• Confusion, or concentration or memory problems
  • Just not “feeling right,” or “feeling down”

No matter how mild the concussion is, a checkup with a medical professional should be sought out, because brain injuries can be very dangerous, if given the chance.

Harriet Owen’s Growing Concussion Symptoms

Harriet’s specific symptoms provide a great example of what can happen if concussions are not taken seriously by individuals and the doctors that provide them care – what could have been a short recovery time snowballed into a 15 month period of pain, confusion, and misdirection.

Harriet describes the initial crash and subsequent signs as, “I knew almost immediately I’d hit my head, my helmet was scuffed and I had a bit of a headache, but I didn’t think it would have caused me a sustained concussion.”

This is why concussions are such slippery conditions – if it’s just a headache, it really doesn’t seem like anything to have to go to the doctor for. But even Grade 4 concussions can start out with symptoms of a Grade 0 concussion. Within a few days, that one small, unassuming headache didn’t go away and continued to become worse, and that’s when Harriet realized that something was wrong.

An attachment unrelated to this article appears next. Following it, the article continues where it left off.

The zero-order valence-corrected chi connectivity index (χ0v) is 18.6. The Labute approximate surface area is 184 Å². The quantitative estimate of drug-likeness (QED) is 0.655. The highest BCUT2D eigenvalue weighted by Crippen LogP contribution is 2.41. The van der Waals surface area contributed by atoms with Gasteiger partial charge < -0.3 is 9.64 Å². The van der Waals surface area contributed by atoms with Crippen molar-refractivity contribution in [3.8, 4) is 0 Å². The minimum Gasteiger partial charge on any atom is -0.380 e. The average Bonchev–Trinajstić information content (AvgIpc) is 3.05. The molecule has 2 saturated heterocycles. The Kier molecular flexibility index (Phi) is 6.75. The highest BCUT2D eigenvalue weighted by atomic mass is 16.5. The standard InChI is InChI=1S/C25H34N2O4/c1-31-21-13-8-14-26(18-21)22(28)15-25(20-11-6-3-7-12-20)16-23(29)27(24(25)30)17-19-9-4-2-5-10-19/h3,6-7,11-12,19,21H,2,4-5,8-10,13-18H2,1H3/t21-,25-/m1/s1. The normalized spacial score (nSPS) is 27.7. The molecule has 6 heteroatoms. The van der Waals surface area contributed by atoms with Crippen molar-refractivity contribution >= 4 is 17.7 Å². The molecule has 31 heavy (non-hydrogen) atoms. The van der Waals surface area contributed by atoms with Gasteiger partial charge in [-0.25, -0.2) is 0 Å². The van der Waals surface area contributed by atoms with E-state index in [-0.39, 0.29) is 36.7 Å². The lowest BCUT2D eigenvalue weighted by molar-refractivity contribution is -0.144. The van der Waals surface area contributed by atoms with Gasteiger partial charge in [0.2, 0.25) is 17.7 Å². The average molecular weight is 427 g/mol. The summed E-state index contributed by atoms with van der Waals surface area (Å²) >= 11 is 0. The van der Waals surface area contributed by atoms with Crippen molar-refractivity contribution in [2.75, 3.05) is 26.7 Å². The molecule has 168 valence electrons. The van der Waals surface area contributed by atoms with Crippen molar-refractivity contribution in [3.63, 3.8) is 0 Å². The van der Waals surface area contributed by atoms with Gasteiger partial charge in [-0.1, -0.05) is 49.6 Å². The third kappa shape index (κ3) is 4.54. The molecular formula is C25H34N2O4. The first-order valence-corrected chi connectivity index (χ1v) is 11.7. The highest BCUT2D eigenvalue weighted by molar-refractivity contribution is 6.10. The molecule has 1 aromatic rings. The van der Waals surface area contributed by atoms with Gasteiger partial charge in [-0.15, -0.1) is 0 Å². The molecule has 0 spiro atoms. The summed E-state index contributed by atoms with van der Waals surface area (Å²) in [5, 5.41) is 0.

Her next problem? Her doctors didn’t. She was prescribed over the counter painkillers and more sleep, but no neurological or imaging tests were performed, even after persistent pain. Harriet began to experience more severe symptoms as time went on, with the reported worst being:

  • Fatigue

Even the smallest tasks drained her, and that led to more time inside, in dark rooms, and unable to do the things she loved. This contributed to the worsening of other symptoms such as depression and physical activity difficulties.

  • Headaches

What started as a small symptom quickly turned unbearable. This led to light sensitivity and contributed to a lack of concentration and memory from the constant pain.

  • Personality Changes

Without the ability to cycle and complete daily tasks without pain and other side effects, the pain combined with the fact that her brain couldn’t regulate her emotions as well as it had been caused personality changes in the form of depression, mood swings, and reactive behavior.

She says that, “…my change in personality really impacted everyone around me the most. I wasn’t myself; they didn’t know how I was going to react or be each day, and they didn’t know how to help me.”

  • Lack of Concentration and Memory

Even as a professional cyclist, Harriet still has a full-time job as a data-analyst for Trek Bicycle Corporation, which involves a lot of screen time. The light from the screen triggered headaches and the work caused mental fatigue, even when she already felt that she couldn’t function at 100% due to her lack of concentration and memory, and that was demoralizing.